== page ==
Stock assessments of Gulf of Alaska groundfish get underway May 18 aboard the fishing vessels Ocean Explorer and Sea Storm, chartered by scientists from the National Oceanic and Atmospheric Administration for the 12th biennial survey.
Each vessel is identified with clearly visible “NOAA Research” or “US Research” signs posted on either side of the vessel’s superstructure, indicating that it is permitted specifically for scientific surveys, NOAA officials said.
Guy Fleischer, deputy director of Alaska Fisheries Science Center’s Resource Assessment and Conservation Division, said NOAA wants the public to be aware of the survey. These chartered trawlers sometimes show up only occasionally along the coast and many communities are caught unawares and may be concerned until they realize it’s just us NOAA fisheries biologists doing our regular survey, he said.
Both vessels will leave Dutch Harbor May 18 and begin sampling operations near the Islands of Four Mountains, about 180 miles southwest of Dutch Harbor. Sampling will continue as the vessels move eastward along the continental shelf and slope to the U.S. –Canada border near Dixon Entrance.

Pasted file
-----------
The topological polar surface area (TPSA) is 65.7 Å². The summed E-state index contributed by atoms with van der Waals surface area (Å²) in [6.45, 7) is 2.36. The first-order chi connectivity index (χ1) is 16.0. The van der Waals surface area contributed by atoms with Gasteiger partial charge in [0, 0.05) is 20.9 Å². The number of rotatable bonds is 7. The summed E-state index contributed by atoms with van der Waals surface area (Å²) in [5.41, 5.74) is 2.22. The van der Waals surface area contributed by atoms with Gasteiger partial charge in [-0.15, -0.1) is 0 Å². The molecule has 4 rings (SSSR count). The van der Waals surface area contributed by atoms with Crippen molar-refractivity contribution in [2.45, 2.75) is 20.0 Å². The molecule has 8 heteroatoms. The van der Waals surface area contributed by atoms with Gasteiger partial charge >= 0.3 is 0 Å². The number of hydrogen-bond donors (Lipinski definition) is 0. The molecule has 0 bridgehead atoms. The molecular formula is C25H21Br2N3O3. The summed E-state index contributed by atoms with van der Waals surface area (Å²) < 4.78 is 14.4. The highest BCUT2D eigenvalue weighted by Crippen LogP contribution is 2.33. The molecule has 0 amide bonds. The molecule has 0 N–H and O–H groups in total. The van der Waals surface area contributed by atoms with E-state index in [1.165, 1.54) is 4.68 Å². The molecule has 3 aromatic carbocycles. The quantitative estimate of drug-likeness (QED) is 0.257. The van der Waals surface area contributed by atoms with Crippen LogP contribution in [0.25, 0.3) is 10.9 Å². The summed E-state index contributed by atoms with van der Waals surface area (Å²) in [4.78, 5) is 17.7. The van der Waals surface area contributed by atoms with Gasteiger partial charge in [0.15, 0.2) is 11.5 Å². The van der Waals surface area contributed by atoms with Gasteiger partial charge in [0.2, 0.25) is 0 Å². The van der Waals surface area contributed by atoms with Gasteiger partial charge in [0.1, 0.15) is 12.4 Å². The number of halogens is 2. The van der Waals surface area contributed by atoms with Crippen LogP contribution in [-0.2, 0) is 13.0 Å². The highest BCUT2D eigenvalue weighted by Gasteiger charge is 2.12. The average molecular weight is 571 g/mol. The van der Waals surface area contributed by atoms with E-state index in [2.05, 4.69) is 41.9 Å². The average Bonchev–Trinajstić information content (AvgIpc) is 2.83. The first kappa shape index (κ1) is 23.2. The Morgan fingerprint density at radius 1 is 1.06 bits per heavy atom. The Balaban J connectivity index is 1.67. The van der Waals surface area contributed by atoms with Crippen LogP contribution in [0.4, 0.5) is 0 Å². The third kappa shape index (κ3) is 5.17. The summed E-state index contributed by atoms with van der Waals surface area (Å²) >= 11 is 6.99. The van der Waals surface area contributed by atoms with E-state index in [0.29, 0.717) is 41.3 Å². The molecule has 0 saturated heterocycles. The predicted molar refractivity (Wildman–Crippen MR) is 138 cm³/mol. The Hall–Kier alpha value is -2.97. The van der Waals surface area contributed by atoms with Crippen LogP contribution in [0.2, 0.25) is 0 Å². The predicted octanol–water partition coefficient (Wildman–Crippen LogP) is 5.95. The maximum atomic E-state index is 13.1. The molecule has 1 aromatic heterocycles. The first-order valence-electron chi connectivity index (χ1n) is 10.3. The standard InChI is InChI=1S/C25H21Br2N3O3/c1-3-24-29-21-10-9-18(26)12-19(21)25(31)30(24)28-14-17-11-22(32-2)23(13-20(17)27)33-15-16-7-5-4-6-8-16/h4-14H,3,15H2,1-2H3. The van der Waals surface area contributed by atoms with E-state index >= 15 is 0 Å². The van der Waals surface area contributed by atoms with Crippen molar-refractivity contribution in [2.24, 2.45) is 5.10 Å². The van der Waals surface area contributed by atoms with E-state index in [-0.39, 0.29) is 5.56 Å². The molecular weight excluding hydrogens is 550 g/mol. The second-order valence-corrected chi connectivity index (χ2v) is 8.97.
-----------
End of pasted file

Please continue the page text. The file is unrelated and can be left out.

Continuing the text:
The voyage will last about 90 days and will be split into four legs, with breaks at Sand Point, Kodiak and Seward to exchange crews, re-provision and take on fuel. Both vessels are to complete their charters and offload in Ketchikan between August 10th and August 15th.
Once the survey is complete, scientists will finalize the data they collected on fishing effort, catch rates and biological characteristics of the fish populations and generate fishery-independent estimates of geographic and depth distribution, abundance and population size and age composition by the end of September.
The stock assessment modelers will then combine that information with data from the fishery and results of previous surveys to update the stock assessments produced annually for the North Pacific Fishery Management Council to manage fish stocks in the Gulf of Alaska. The council determines each year in December the allowable groundfish harvest quotas for the Gulf of Alaska, as well as the Bering Sea and Aleutian Islands.